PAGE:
Throughout the book Nietzsche insists that the seemingly antithetical values (e.g., good/evil, pleasure/pain, etc.) are, in each case, two sides of the same coin. All originate in the human mind, and each implies and depends upon its so-called opposite value. Furthermore, our capacity to understand or experience one is intensified and deepened by our understanding or experience of the other. These facts express some of the “necessary characteristics of things” which Nietzsche wishes to regard as “beautiful.” If this insight is combined with the idea of eternal recurrence, where “the ugly” means all the misery and sorrow of human existence, both in the present and in the past, then amor fati appears as the ultimate challenge of overcoming. In Ecce Homo, he says the following:
My formula for greatness in a human being is amor fati: that one wants nothing to be different, not forward, not backward, not in all eternity. Not merely to bear what is necessary, still less conceal it…but love it. (2, § 10)
The eternal recurrence should not just be stoically accepted. It should be embraced and cherished, for “if we affirm one single moment, we thus affirm not only ourselves but all existence … in this single moment of affirmation all eternity was called good, redeemed, justified, and affirmed” (The Will to Power, § 1032). This “love of fate” is expressed in a radically new attitude toward existence, what Nietzsche calls the Dionysian attitude.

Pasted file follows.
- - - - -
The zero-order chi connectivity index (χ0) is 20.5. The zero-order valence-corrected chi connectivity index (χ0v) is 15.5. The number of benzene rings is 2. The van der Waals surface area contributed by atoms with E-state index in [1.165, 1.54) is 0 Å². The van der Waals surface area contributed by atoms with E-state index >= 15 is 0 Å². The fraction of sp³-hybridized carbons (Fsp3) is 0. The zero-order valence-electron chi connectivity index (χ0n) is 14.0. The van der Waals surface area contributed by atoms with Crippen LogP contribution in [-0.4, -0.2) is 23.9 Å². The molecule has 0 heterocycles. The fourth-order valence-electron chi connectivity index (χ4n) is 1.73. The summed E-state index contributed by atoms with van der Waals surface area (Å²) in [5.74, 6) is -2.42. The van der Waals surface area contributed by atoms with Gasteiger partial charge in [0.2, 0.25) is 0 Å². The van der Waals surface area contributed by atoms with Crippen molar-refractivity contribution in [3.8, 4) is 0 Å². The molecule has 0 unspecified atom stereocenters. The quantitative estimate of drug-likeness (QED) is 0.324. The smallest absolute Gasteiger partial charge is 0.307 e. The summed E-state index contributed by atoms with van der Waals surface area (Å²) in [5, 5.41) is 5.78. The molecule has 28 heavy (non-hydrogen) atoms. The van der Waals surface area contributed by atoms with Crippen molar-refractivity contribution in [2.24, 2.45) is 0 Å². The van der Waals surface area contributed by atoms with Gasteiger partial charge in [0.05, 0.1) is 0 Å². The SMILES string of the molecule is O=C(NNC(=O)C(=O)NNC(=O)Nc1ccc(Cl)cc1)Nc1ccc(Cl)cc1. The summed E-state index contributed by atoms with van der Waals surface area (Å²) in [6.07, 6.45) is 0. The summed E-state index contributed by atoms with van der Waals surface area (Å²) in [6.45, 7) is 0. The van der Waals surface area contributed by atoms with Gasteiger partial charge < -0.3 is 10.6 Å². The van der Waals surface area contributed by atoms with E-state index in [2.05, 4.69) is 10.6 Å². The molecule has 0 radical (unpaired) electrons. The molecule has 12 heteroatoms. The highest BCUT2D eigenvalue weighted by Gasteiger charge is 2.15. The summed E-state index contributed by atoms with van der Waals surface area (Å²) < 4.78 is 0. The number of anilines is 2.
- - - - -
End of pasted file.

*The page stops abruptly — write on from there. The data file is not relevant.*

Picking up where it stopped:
Book 5 of The Gay Science, “We Fearless Ones,” was added in the 1887 edition. It is a kind of microcosm of Nietzsche’s views wherein all the ideas of his mature philosophy find succinct expression. The book begins with a quotation from the French general, Henri Turenne (1611–75): “Carcass, you tremble? You’d tremble much more if you knew where I was taking you.” Here the Dionysian attitude is described in the following terms: